It’s been more than two weeks since the change to daylight saving time, and I’m still not used to it. Although I am going to bed at the same real time (assuming time is real), the clock tells me I’m going to bed an hour later. Even worse, I’m too groggy in the morning to figure out what time I’m supposed to get up. Is it an hour later than I had been waking? An hour earlier? During the day, I can figure out the time change if I need to, but mostly I don’t since I go by what the clock says. But in the morning? I have no idea what time I’m getting up, so sometimes, like yesterday, it feels as if there are too few hours in a day, and other times, like today, it feels as if there are too many.

Admittedly, some of that off-kilter feeling has to do with how busy I am. Yesterday, I was on the go almost all day, getting caught up on household chores and such, so today there wasn’t much left to do. I also managed to sleep a couple of extra hours yesterday morning, but barely managed to stay in bed until first light today, so not only am I left with the perception of extra hours today because of more free time, but there is also the reality of extra hours because of the early rising.

From what I understand, both this state and this country are trying to pass laws to make daylight saving time permanent, so there is double the chance of it happening, which makes me wonder how it will affect us.

Dr. Muhammad Adeel Rishi, pulmonologist and sleep physician at Indiana University thinks we should go back to permanent standard time, since our circadian rhythm is connected to the sun, and that rhythm is more in sync with permanent standard time.

Dr. Phyllis Zee, director of the Center for Circadian and Sleep Medicine at Northwestern University Feinberg School of Medicine agrees with that assessment, but also says that of the three choices — permanent daylight saving time, permanent standard time, or switching between the two —permanent DST is the worst solution.

I would prefer if they got rid of daylight saving time altogether, but despite what Dr. Zee says, permanent daylight saving time might be better than having to readjust twice a year. That adjustment period certainly is difficult, and has been linked to sleep disturbances, mood and mental alterations, traffic accidents, and heart attacks.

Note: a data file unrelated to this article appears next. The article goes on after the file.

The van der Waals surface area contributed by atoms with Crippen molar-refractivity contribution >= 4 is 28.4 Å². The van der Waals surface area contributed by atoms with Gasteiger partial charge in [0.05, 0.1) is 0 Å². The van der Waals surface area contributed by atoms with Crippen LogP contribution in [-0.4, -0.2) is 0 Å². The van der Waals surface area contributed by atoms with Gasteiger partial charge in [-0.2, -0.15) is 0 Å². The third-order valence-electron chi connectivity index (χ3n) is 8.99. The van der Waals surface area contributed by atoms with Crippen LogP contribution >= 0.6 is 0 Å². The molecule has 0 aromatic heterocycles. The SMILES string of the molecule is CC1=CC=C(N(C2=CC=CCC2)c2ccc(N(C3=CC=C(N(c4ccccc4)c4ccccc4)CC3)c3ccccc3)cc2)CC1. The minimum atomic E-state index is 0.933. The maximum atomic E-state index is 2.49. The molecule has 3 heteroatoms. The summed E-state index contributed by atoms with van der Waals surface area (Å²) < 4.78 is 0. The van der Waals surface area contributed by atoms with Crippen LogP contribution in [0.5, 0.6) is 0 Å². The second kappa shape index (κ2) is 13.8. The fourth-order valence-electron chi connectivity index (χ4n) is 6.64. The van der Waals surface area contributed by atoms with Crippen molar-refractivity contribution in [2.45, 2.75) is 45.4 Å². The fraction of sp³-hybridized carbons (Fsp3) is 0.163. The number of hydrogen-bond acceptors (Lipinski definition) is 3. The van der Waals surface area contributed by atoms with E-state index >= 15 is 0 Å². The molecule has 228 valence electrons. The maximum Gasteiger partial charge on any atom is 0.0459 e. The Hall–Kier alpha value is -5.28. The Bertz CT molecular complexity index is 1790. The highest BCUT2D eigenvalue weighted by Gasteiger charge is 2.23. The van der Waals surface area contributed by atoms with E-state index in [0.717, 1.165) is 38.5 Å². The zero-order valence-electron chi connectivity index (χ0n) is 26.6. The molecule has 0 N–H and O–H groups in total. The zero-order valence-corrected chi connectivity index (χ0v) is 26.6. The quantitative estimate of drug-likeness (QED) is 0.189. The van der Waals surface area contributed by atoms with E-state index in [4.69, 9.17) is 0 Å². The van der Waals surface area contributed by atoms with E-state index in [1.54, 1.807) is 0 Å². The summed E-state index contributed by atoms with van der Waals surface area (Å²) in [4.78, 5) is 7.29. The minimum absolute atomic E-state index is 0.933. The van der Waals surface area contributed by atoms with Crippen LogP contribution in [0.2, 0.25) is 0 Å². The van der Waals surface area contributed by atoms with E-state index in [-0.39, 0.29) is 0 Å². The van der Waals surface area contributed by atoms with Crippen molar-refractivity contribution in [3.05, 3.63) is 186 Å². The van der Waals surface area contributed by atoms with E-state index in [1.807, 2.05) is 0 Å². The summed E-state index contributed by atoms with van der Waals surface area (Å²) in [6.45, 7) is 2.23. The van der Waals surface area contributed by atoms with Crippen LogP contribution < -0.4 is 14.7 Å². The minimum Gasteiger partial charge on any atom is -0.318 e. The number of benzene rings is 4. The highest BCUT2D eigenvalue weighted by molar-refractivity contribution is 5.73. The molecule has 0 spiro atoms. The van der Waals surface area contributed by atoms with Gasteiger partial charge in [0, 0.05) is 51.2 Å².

Whatever they decide, I’ll have to deal with it, though come to think of it, permanent daylight saving time might not be so bad because in winter, here on the eastern edge of the time zone, the sun would set at 5:30 pm instead of 4:30, as it does now. 4:30 pm is dang early for it to get dark!

[Incidentally, I wrote daylight saving time instead of daylight savings time because although the second usage is more common — and how I used the term because I didn’t know any better — the first is correct. Supposedly, “saving” is singular because it acts as part of an adjective rather than a verb, though if it is part of an adjective, daylight and saving should be hyphenated. No matter how you say it or write it, though, the clock manipulation is still annoying.]

But the legislation is in the future. For now, I have to adjust as well as I can to these off-kilter days that are sometimes too long and sometimes too short.


What if God decided S/He didn’t like how the world turned out, and turned it over to a development company from the planet Xerxes for re-creation? Would you survive? Could you survive?

A fun book for not-so-fun times.

Click here to buy Bob, The Right Hand of God.

Sanctioned Con Men

I came across an interesting line in a book so uninteresting I don’t even remember the title or what the story was about. I wouldn’t have remembered the line, either, except that I was so taken with it (and so untaken with the story) that I set the book aside to jot down the words: Beyond the reach of thought police and sanctioned con men . . .

What came after those few words, I don’t remember. And it doesn’t matter. Those last three words explain so much — to me, anyway — about the world we are living in.